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Fri Jan 9 11:06:57 EST 2009


January 9, 2009


Nodding to Tradition While Pursuing the Ideal


Mario Pavone¹s jazz can possibly be heard two different ways. His gig at
Iridium on Wednesday night had two traditions running through it: the
rhythmic and harmonic grids of bebop and all that descends from it, and the
cathartic tracing-in-air of free jazz.

But that¹s a pretty brain-first, ears-second way to put it. The mixture
proposed by Mr. Pavone ‹ his third way ‹ represents its own tradition. And
it¹s a pretty old one, encompassing music made in the 1960s by Ornette
Coleman, Andrew Hill, Jackie McLean, Paul Bley and many others. These days
the mixture sounds natural, and it¹s not hard to come by among younger
players. But in his bass playing, his composing and his band leading, Mr.
Pavone ‹ who recently turned 68 ‹ projects a brawny earnestness, as if this
rapprochement of ideas were still something to fight for, a cause to defend.

Maybe more interesting, his band on Wednesday had two tenor saxophones in it
‹ another mini-tradition in jazz (Lester Young and Herschel Evans, Dexter
Gordon and Wardell Gray, Johnny Griffin and Lockjaw Davis). But this is a
tradition whose pleasure hardly needs to be explained. You¹ve got two big,
resonant wind instruments, harmonizing together on themes and trying to
outdo each other in solos. That¹s enough; that¹s a lot.

The two tenors on Wednesday, as on the new CD ³Ancestors² (Playscape), were
Tony Malaby and Jimmy Greene. Mr. Pavone is a rhythm-centrist: he said from
the stage that he considers the bass, piano and drums the core of all his
music. But the two saxophonists made the performance and gave this band its
individual quality.

Mr. Malaby¹s basic improvising style is perfectly in tune with this music:
schooled and articulate but questioning, sometimes even aggressive. Mr.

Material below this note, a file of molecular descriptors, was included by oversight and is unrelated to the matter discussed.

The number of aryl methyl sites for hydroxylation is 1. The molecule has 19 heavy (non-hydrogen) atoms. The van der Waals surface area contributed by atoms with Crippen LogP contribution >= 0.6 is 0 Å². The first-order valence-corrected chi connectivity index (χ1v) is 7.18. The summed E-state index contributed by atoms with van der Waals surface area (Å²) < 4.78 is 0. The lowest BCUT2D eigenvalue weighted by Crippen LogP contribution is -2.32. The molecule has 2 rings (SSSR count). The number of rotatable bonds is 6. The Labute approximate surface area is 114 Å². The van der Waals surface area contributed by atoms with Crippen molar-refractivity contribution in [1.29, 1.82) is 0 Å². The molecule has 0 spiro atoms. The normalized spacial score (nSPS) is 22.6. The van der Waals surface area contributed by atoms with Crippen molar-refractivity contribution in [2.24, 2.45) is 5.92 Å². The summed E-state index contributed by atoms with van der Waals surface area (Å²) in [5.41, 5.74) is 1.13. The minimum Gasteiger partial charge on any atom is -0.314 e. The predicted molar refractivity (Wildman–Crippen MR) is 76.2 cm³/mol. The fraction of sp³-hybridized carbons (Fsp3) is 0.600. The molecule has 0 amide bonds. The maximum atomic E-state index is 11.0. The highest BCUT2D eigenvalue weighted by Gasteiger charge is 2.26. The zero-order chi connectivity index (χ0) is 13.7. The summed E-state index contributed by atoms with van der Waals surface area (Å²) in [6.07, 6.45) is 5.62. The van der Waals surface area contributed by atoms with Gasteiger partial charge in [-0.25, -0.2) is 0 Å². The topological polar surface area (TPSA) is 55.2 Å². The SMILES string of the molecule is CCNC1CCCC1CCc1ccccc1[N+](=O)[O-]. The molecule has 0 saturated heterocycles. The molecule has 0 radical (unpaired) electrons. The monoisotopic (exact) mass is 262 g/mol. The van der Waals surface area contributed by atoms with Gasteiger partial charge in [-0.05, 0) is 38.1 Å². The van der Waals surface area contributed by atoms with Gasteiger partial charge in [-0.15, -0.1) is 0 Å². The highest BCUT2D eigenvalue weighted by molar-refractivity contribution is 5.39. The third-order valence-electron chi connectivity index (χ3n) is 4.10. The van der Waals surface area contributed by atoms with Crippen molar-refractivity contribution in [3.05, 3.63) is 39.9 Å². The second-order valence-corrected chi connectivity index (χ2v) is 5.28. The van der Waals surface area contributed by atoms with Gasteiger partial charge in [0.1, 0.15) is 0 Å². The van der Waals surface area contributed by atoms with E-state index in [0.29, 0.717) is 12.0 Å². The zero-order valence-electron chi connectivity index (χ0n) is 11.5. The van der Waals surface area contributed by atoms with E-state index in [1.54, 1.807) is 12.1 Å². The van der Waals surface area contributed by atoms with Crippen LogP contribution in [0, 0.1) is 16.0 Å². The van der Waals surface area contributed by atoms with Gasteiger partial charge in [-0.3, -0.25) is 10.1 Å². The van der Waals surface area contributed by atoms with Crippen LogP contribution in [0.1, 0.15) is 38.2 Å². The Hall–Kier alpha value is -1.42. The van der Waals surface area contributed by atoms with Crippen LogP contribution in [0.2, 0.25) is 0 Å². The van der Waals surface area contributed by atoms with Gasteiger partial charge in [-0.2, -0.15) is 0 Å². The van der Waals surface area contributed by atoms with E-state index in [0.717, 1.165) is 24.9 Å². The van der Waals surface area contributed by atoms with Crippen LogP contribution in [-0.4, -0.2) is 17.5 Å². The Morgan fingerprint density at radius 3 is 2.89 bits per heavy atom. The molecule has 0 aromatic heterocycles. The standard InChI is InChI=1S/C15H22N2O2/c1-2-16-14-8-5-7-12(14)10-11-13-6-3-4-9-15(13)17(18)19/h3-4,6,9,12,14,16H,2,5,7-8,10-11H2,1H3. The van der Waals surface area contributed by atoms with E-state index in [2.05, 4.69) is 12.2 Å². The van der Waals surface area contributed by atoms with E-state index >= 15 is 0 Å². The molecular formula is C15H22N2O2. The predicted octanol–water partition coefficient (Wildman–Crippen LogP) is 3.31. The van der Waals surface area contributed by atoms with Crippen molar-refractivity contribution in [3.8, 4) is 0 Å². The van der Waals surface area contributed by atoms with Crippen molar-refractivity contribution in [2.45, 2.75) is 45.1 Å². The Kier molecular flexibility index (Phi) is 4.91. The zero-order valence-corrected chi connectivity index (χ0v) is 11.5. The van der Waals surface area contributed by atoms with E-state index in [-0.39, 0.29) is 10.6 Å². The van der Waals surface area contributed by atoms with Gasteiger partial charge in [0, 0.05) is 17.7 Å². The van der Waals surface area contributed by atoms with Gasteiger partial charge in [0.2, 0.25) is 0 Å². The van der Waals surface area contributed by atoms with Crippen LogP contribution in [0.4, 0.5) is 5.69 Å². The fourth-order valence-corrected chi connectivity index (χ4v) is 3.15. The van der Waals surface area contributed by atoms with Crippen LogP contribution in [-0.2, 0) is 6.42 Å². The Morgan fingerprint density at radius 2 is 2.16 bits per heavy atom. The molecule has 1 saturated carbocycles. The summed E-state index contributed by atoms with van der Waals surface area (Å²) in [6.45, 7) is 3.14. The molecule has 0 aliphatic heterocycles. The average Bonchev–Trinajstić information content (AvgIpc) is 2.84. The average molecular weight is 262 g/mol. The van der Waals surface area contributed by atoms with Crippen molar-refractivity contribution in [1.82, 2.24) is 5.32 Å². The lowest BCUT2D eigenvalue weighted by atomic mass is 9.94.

Greene is his contrast, and the band¹s greater surprise. He starts with a
broad, relaxed sound ‹ he knows how to play a jazz ballad in the old way ‹
but in some of the pieces during Wednesday¹s early set he worked up to
impassioned late-Coltrane screams before he finished a solo.

Peter Madsen, the pianist, also seems a natural fit for the band: his
playing contains deep mixtures of splashing dissonance and figures from hard
bop and gospel. His solos, especially the one he took on ³Ancestors,² were
arguments for a unified-field vision of jazz aesthetics. Much the same could
be said for the drummer Gerald Cleaver, who brought a lot of color and
soloistic ideas into his steady time.

But the force behind the arguments was Mr. Pavone himself, who yanked his
strings to play bass chords and held down stubborn vamps while the
saxophonists took their flights. There was a severity in his playing, and in
the music as a whole, that didn¹t always seem necessary; any band with a
narrow emotional range is a band that could be improved. But his commitment,
even after so many years of pursuing his ideal, is the real thing.

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